This programme consists of two courses: Introduction to Papyrology (1200 BCE - 1000 CE) (slot 1) and Reading Greek Papyri (slot 2 and 3).
Koen Donker van Heel, Ben Haring, Cisca Hoogendijk, Janneke de Jong, and Arthur Verhoogt (Ann Arbor)
1-2. Hieratic Papyri from Pharaonic Egypt (Ben Haring)
July 13: The student will be introduced to the hieratic script and documentary conventions of the Ancient Egyptian scribes. Hieratic is the cursive script current during the entire Pharaonic and Hellenistic Period, for documentary, religious, and literary texts. In the Hellenistic Period, its use was restricted to religious contexts (hence the Greek name ‘hieratic’, or priestly). In the previous two and a half millennia, however, it was much more universal. Aspects that will be dealt with are, among others, the relation and differences between hieratic and the monumental hieroglyphic script, the different textual genres throughout pharaonic history, and material aspects of writing and producing papyrus manuscripts.
July 14: visit to the papyrus collection of the National Museum of Antiquities.
3-4. What Do Demotic Papyri Tell Us? (Koen Donker van Heel)
July 15: Introduction to (the history of) the demotic language and script and the role it played in Egyptian society. Survey of the wide range of sources about daily life in ancient Egypt. In the second part of this class we will address the famous Siut trial (2nd century BCE), showing what the ancient Egyptians were like in real life!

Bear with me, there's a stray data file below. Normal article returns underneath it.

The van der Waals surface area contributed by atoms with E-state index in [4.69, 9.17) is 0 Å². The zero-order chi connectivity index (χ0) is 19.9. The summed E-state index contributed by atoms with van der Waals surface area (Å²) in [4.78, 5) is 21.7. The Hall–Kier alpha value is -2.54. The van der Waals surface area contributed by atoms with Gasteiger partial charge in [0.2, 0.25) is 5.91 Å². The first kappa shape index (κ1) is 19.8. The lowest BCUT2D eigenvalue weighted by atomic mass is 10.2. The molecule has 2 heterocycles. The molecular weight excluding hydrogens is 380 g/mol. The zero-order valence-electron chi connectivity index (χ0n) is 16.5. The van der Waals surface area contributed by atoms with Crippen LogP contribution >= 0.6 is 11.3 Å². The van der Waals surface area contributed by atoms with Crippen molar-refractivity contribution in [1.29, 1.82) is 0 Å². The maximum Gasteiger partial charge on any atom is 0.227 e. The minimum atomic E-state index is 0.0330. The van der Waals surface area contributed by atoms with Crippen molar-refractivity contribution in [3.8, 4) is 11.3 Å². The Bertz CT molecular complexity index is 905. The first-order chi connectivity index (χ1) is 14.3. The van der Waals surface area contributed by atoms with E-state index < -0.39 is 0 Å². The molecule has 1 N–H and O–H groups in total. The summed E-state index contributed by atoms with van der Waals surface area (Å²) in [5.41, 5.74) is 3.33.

July 16: The mortuary cult. One of the ways in which the deceased could hope to survive in the hereafter was by hiring a libationer who would bring a weekly offering of water (and probably also bread, beer and incense). Some of these libationers took care of hundreds of mummies. In the second part of this class we will address women in the demotic papyri. They tell us that women were the legal equals of men. If they no longer loved their husbands they could simply go away.
5-6. A Different View: Greek Papyri from Ptolemaic Egypt (Cisca Hoogendijk)
July 17 and 20: After the conquest by Alexander the Great, Egypt for three centuries had Greek rulers, the Ptolemies. Greek thus became the language of administration, army and law and in general of the elite. After a general introduction to the world of Greek papyrology, we shall read and interpret several Greek papyrus documents (in English translation), illustrating various aspects of life in Egypt during the Ptolemaic period. A one-hour visit to the University Library is planned, during which original papyri from the collection of the Leiden Papyrological Institute will be shown.
7-8. How Roman Was Egypt? Greek Papyri from Roman Egypt (Arthur Verhoogt)
July 21 and 22: When Egypt became part of the Roman Empire in 30 BC, at first sight much stayed the same. The river Nile continued to have its annual inundation, farmers tilled the soil, and the Romans continued many of the administrative practices developed in earlier periods. On closer inspection, however, there also were distinctive Roman practices that were now introduced into Egypt such as the census, new ways to tax landed property, and more strict legal ways to deal with matters of identity in Egypt. During these sessions we will discuss various aspects of Roman Egypt with the help of Greek (and the occasional Latin) papyri in translation to see what was new and what was the same.